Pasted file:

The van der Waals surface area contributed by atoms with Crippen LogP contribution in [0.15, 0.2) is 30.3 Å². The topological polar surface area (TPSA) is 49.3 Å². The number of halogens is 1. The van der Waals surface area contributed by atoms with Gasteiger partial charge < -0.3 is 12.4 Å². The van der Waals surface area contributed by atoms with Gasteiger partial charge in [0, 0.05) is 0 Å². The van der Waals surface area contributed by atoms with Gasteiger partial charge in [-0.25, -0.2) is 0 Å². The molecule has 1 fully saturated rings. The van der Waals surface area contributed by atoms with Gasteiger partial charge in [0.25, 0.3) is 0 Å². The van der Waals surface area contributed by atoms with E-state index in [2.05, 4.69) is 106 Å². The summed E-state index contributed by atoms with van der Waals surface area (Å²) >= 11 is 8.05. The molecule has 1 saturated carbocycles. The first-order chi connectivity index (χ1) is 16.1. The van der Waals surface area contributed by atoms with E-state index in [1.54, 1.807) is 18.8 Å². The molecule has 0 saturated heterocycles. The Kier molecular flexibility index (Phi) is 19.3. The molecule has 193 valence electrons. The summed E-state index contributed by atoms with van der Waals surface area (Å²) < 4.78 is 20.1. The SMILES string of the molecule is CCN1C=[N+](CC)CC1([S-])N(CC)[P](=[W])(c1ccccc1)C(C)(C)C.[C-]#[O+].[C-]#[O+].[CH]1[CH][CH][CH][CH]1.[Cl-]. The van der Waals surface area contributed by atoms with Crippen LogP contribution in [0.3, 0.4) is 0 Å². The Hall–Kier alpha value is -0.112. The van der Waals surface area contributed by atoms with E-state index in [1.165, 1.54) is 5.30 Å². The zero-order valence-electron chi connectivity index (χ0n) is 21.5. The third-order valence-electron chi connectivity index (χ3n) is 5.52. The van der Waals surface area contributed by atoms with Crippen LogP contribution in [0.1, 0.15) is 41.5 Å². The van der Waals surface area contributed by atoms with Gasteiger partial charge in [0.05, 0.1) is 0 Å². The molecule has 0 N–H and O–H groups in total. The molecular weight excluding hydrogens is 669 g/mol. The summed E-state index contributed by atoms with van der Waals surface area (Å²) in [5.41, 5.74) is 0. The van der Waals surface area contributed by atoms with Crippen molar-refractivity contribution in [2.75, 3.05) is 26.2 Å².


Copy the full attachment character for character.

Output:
The van der Waals surface area contributed by atoms with Crippen LogP contribution in [0.15, 0.2) is 30.3 Å². The topological polar surface area (TPSA) is 49.3 Å². The number of halogens is 1. The van der Waals surface area contributed by atoms with Gasteiger partial charge < -0.3 is 12.4 Å². The van der Waals surface area contributed by atoms with Gasteiger partial charge in [0, 0.05) is 0 Å². The van der Waals surface area contributed by atoms with Gasteiger partial charge in [-0.25, -0.2) is 0 Å². The molecule has 1 fully saturated rings. The van der Waals surface area contributed by atoms with Gasteiger partial charge in [0.25, 0.3) is 0 Å². The van der Waals surface area contributed by atoms with E-state index in [2.05, 4.69) is 106 Å². The summed E-state index contributed by atoms with van der Waals surface area (Å²) >= 11 is 8.05. The molecule has 1 saturated carbocycles. The first-order chi connectivity index (χ1) is 16.1. The van der Waals surface area contributed by atoms with E-state index in [1.54, 1.807) is 18.8 Å². The molecule has 0 saturated heterocycles. The Kier molecular flexibility index (Phi) is 19.3. The molecule has 193 valence electrons. The summed E-state index contributed by atoms with van der Waals surface area (Å²) < 4.78 is 20.1. The SMILES string of the molecule is CCN1C=[N+](CC)CC1([S-])N(CC)[P](=[W])(c1ccccc1)C(C)(C)C.[C-]#[O+].[C-]#[O+].[CH]1[CH][CH][CH][CH]1.[Cl-]. The van der Waals surface area contributed by atoms with Crippen LogP contribution in [0.3, 0.4) is 0 Å². The Hall–Kier alpha value is -0.112. The van der Waals surface area contributed by atoms with E-state index in [1.165, 1.54) is 5.30 Å². The zero-order valence-electron chi connectivity index (χ0n) is 21.5. The third-order valence-electron chi connectivity index (χ3n) is 5.52. The van der Waals surface area contributed by atoms with Crippen LogP contribution in [0.1, 0.15) is 41.5 Å². The van der Waals surface area contributed by atoms with Gasteiger partial charge in [0.05, 0.1) is 0 Å². The molecule has 0 N–H and O–H groups in total. The molecular weight excluding hydrogens is 669 g/mol. The summed E-state index contributed by atoms with van der Waals surface area (Å²) in [5.41, 5.74) is 0. The van der Waals surface area contributed by atoms with Crippen molar-refractivity contribution in [2.75, 3.05) is 26.2 Å².